Betz Cells

Saturday, August 14, 2010

Betz cells are pyramidal neurons which are situated in the fifth layer of the primary motor cerebral cortex. They are named after Vladimir Alekseyevich Betz, who described them in his work published in 1874. These neurons are the largest in the central nervous system, sometimes reaching 100 ┬Ám in diameter, and have the longest axons.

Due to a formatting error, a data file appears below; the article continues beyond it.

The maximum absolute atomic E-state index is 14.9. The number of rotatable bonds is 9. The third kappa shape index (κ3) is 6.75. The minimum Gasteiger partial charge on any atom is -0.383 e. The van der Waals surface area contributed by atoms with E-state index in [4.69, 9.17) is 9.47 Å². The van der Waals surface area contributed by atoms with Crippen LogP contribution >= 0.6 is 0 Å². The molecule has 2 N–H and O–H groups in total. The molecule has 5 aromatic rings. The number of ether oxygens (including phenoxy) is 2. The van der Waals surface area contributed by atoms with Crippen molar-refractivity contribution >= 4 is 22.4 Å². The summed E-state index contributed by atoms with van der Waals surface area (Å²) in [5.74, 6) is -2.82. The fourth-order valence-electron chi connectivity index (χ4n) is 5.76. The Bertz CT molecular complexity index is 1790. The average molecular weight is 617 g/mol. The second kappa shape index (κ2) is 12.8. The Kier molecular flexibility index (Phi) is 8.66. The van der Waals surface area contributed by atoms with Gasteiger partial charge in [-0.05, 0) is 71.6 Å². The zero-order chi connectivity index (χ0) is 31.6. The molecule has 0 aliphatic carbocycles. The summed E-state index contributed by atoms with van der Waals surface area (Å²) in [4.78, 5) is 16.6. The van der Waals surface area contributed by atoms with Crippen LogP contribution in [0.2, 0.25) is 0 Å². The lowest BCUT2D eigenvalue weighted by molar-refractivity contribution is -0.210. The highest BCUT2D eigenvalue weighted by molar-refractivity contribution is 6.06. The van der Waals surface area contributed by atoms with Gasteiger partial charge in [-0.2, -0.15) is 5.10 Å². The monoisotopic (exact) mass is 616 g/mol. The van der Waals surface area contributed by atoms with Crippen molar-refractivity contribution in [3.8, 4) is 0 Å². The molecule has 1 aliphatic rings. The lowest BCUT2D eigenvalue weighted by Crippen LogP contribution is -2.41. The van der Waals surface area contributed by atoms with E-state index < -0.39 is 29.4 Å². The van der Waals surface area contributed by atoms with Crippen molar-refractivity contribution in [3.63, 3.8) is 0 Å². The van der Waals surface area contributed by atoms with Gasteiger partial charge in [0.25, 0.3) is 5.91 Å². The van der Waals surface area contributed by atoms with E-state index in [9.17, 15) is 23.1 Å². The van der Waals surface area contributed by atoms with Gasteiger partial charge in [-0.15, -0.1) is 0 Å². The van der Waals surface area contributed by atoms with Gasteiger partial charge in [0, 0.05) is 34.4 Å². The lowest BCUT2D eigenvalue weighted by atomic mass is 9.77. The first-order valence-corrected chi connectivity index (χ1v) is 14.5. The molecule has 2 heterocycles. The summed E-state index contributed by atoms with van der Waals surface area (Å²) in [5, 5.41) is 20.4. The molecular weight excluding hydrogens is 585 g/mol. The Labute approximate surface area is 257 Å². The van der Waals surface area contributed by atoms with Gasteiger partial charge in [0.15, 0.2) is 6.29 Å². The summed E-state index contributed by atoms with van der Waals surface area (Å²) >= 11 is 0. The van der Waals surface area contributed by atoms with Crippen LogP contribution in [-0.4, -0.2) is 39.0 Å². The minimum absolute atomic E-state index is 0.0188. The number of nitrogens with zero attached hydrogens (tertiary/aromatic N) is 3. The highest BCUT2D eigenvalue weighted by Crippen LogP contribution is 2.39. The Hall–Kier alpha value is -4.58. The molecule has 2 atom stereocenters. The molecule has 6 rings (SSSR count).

Betz cells send their long axons down to the spinal cord where they establish synapses directly with spinal cord anterior horn cells, which in turn synapse directly with their target muscles. While Betz cells have one apical dendrite typical to pyramidal neurons, they have more primary dendritic shafts, and these do not leave the soma only at basal angles but rather branch out from almost any point asymmetrically. These perisomatic and basal dendrites project into all cortical layers, but most of their horizontal arbors populate layers V and VI, some reaching down into the white matter. According to one study, Betz cells represent about 10% of the total pyramidal cell population in layer Vb of the human primary motor cortex.